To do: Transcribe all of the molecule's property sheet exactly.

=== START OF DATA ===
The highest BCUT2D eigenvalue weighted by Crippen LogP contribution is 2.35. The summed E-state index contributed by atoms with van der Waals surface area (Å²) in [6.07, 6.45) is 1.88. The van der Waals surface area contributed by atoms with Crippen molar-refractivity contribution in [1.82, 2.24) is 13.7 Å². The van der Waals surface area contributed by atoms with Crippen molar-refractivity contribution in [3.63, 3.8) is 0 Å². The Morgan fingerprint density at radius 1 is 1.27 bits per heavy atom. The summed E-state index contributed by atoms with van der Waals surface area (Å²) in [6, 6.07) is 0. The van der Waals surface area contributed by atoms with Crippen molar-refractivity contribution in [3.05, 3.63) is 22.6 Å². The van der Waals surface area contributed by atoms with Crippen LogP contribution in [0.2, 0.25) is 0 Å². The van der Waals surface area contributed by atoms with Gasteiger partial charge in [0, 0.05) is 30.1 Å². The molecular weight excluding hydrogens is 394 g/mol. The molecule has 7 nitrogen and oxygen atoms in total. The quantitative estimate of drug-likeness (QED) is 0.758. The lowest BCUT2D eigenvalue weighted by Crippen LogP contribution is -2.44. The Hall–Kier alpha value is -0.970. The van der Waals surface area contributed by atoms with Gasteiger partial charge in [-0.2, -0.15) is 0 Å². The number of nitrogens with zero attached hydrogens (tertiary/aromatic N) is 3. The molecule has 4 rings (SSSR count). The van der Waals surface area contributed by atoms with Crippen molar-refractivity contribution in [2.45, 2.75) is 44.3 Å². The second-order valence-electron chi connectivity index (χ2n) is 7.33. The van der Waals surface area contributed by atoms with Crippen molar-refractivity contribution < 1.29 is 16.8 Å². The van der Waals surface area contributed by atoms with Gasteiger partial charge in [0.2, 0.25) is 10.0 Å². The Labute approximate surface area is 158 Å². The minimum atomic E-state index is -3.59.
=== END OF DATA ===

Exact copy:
The highest BCUT2D eigenvalue weighted by Crippen LogP contribution is 2.35. The summed E-state index contributed by atoms with van der Waals surface area (Å²) in [6.07, 6.45) is 1.88. The van der Waals surface area contributed by atoms with Crippen molar-refractivity contribution in [1.82, 2.24) is 13.7 Å². The van der Waals surface area contributed by atoms with Crippen molar-refractivity contribution in [3.63, 3.8) is 0 Å². The Morgan fingerprint density at radius 1 is 1.27 bits per heavy atom. The summed E-state index contributed by atoms with van der Waals surface area (Å²) in [6, 6.07) is 0. The van der Waals surface area contributed by atoms with Crippen molar-refractivity contribution in [3.05, 3.63) is 22.6 Å². The van der Waals surface area contributed by atoms with Crippen LogP contribution in [0.2, 0.25) is 0 Å². The van der Waals surface area contributed by atoms with Gasteiger partial charge in [0, 0.05) is 30.1 Å². The molecular weight excluding hydrogens is 394 g/mol. The molecule has 7 nitrogen and oxygen atoms in total. The quantitative estimate of drug-likeness (QED) is 0.758. The lowest BCUT2D eigenvalue weighted by Crippen LogP contribution is -2.44. The Hall–Kier alpha value is -0.970. The van der Waals surface area contributed by atoms with Gasteiger partial charge in [-0.2, -0.15) is 0 Å². The number of nitrogens with zero attached hydrogens (tertiary/aromatic N) is 3. The molecule has 4 rings (SSSR count). The van der Waals surface area contributed by atoms with Crippen molar-refractivity contribution in [2.45, 2.75) is 44.3 Å². The second-order valence-electron chi connectivity index (χ2n) is 7.33. The van der Waals surface area contributed by atoms with Crippen molar-refractivity contribution < 1.29 is 16.8 Å². The van der Waals surface area contributed by atoms with Gasteiger partial charge in [0.2, 0.25) is 10.0 Å². The Labute approximate surface area is 158 Å². The minimum atomic E-state index is -3.59.